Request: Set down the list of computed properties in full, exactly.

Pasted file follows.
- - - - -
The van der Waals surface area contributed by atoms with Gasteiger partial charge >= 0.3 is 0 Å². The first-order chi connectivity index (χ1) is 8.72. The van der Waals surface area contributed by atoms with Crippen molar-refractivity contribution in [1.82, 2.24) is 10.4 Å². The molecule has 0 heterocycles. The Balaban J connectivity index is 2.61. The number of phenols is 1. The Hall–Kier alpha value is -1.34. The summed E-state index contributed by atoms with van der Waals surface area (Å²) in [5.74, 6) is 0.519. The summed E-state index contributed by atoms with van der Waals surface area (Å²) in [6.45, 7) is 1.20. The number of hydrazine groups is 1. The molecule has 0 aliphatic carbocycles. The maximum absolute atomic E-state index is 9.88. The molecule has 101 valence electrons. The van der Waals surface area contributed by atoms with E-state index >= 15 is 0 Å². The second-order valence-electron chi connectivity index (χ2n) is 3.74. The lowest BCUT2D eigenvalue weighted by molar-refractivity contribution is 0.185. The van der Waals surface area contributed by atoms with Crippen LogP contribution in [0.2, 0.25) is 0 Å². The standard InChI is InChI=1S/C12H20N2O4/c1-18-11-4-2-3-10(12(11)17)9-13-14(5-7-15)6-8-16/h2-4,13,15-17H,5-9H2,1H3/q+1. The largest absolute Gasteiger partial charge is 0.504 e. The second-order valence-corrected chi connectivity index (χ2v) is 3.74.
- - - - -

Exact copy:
The van der Waals surface area contributed by atoms with Gasteiger partial charge >= 0.3 is 0 Å². The first-order chi connectivity index (χ1) is 8.72. The van der Waals surface area contributed by atoms with Crippen molar-refractivity contribution in [1.82, 2.24) is 10.4 Å². The molecule has 0 heterocycles. The Balaban J connectivity index is 2.61. The number of phenols is 1. The Hall–Kier alpha value is -1.34. The summed E-state index contributed by atoms with van der Waals surface area (Å²) in [5.74, 6) is 0.519. The summed E-state index contributed by atoms with van der Waals surface area (Å²) in [6.45, 7) is 1.20. The number of hydrazine groups is 1. The molecule has 0 aliphatic carbocycles. The maximum absolute atomic E-state index is 9.88. The molecule has 101 valence electrons. The van der Waals surface area contributed by atoms with E-state index >= 15 is 0 Å². The second-order valence-electron chi connectivity index (χ2n) is 3.74. The lowest BCUT2D eigenvalue weighted by molar-refractivity contribution is 0.185. The van der Waals surface area contributed by atoms with Crippen LogP contribution in [0.2, 0.25) is 0 Å². The standard InChI is InChI=1S/C12H20N2O4/c1-18-11-4-2-3-10(12(11)17)9-13-14(5-7-15)6-8-16/h2-4,13,15-17H,5-9H2,1H3/q+1. The largest absolute Gasteiger partial charge is 0.504 e. The second-order valence-corrected chi connectivity index (χ2v) is 3.74.